So, going back to this “biochemical spoon of sorts.” O had 6 electrons “of its own” going into the bond, so even with those 2 electrons of is going towards the double bond, it still has 2 “lone pairs” of electrons that attract hydrogens that are attached to electronegative things like N or O and are thus (δ+). When an electronegative atom with a lone pair (like the O in a carbonyl) is attracted to an H attached to an electronegative thing, you get something called a hydrogen bond (H-bond). It’s not a strong bond like the covalent bond (no actual electron sharing, just attractions) but they can add up. There’s structural strength in numbers – and there are lots H-bonds in proteins!
But that O needs its scaffold and that’s where carbon (C) comes in. It has 4 electrons “of its own” to share. It can give 1 to each of 4 other atoms to form 4 single bonds, or double or triple up to connect more strongly to fewer atoms. When it forms a double bond, like in a carbonyl, that takes 2 electrons, so it still has 2 left.
when C=O is attached to an alkyl group “R” (H or C attached to Rest of molecule) on 1 side it’s called an ACYL & still has free side. And depending on what that free side’s attached to, we give it different names.
If it’s attached to OH we call it a CARBOXYL. Since when an H is attached to a hoggy O it can come and go, a carboxyl can exist in 2 forms: if O’s bound to H it’s a CARBOXYLIC ACID. When that acid acts as an acid (donates an H⁺) we call the O deprotonated and call it a CARBOXYLATE (which is the conjugate base of the carboxylic acid – more on acids and bases: http://bit.ly/2Zj3mFe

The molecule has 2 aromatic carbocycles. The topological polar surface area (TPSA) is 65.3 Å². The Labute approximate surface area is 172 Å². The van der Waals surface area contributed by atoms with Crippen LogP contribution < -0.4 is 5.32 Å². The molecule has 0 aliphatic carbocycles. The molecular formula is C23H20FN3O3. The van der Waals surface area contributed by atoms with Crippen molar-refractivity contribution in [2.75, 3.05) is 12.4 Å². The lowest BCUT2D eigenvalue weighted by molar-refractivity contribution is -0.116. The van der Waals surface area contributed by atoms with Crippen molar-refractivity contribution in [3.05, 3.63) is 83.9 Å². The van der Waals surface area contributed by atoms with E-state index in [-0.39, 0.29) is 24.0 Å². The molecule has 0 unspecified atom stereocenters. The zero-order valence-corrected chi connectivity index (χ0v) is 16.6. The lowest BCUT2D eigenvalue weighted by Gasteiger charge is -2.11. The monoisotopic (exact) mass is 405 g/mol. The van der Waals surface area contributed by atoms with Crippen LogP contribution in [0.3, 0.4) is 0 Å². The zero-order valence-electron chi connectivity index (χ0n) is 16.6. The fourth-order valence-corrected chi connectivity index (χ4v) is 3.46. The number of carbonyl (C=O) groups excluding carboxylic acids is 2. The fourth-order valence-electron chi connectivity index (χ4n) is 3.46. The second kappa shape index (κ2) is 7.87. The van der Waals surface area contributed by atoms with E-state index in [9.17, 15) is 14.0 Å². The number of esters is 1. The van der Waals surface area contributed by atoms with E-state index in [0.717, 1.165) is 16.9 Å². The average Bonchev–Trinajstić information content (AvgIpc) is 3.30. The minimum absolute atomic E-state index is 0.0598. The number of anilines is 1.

Without the + of the H⁺ , the carboxylate is negatively charged, so we call it an ANION (as opposed to positively-charged things which we call cations).
When the (C=O) is attached to nitrogen (N) we call it an AMIDE. N is similar to O in a lot of ways – both are electronegative and have lone pair(s) of electrons – but O has 2 lone pairs whereas N only has 1 (and 1 more electron free for bonding). So N can also form H bonds when that lone pair’s not in use. And sometimes an N uses its lone pair to snatch up a proton like the ones acids pass out.
You’ll find both of these – carboxyl & amide – when you start linking up amino acids. Amino acids revolve (literally & figuratively) around a central carbon (Cα). C can form up to 4 bonds & Cα makes use of all of em. On 1 side it bonds to an *amino* (nitrogen/hydrogen) group 👉 other side a carboxylic *acid* group (-COOH) 👉 AMINO ACID!
The other 2 bonds? 1’s to H & other’s to an “R GROUP” (aka SIDE CHAIN) 👉 part that makes each of the 20 aa unique.
Amino acids join carbonyl (C=O) group of one to amino group of other ⏩ “CONDENSE” to form PEPTIDE BOND (aka amide bond) – individual amino acids have carboxyl groups and when they link up they swap that carboxyl for an amide. On net this requires the loss of an OH (from the carboxylic acid) & an H (from the amine group) so, 2 H & 1 O – H2O – water. So this is also known as a dehydration reaction – but when your cells do it they don’t directly lose water cuz they do it stepwise.